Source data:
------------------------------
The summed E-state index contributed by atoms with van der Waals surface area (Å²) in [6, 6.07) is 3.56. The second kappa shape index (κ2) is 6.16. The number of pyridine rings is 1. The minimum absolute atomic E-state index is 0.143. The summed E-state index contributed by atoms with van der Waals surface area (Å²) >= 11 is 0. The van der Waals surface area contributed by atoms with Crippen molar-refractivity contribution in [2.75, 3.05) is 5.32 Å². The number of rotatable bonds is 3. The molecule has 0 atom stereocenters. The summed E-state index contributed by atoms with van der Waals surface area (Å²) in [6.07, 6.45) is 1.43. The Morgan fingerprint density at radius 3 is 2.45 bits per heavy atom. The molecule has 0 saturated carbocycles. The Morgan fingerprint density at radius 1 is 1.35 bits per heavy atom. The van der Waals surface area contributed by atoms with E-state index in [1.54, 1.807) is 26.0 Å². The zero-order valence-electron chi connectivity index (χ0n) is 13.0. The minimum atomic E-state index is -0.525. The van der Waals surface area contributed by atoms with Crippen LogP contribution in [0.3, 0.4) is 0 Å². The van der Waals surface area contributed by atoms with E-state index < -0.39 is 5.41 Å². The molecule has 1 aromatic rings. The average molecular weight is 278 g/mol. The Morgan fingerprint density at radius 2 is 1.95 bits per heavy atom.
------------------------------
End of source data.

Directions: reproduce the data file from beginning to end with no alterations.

The summed E-state index contributed by atoms with van der Waals surface area (Å²) in [6, 6.07) is 3.56. The second kappa shape index (κ2) is 6.16. The number of pyridine rings is 1. The minimum absolute atomic E-state index is 0.143. The summed E-state index contributed by atoms with van der Waals surface area (Å²) >= 11 is 0. The van der Waals surface area contributed by atoms with Crippen molar-refractivity contribution in [2.75, 3.05) is 5.32 Å². The number of rotatable bonds is 3. The molecule has 0 atom stereocenters. The summed E-state index contributed by atoms with van der Waals surface area (Å²) in [6.07, 6.45) is 1.43. The Morgan fingerprint density at radius 3 is 2.45 bits per heavy atom. The molecule has 0 saturated carbocycles. The Morgan fingerprint density at radius 1 is 1.35 bits per heavy atom. The van der Waals surface area contributed by atoms with E-state index in [1.54, 1.807) is 26.0 Å². The zero-order valence-electron chi connectivity index (χ0n) is 13.0. The minimum atomic E-state index is -0.525. The van der Waals surface area contributed by atoms with Crippen LogP contribution in [0.3, 0.4) is 0 Å². The van der Waals surface area contributed by atoms with E-state index < -0.39 is 5.41 Å². The molecule has 1 aromatic rings. The average molecular weight is 278 g/mol. The Morgan fingerprint density at radius 2 is 1.95 bits per heavy atom.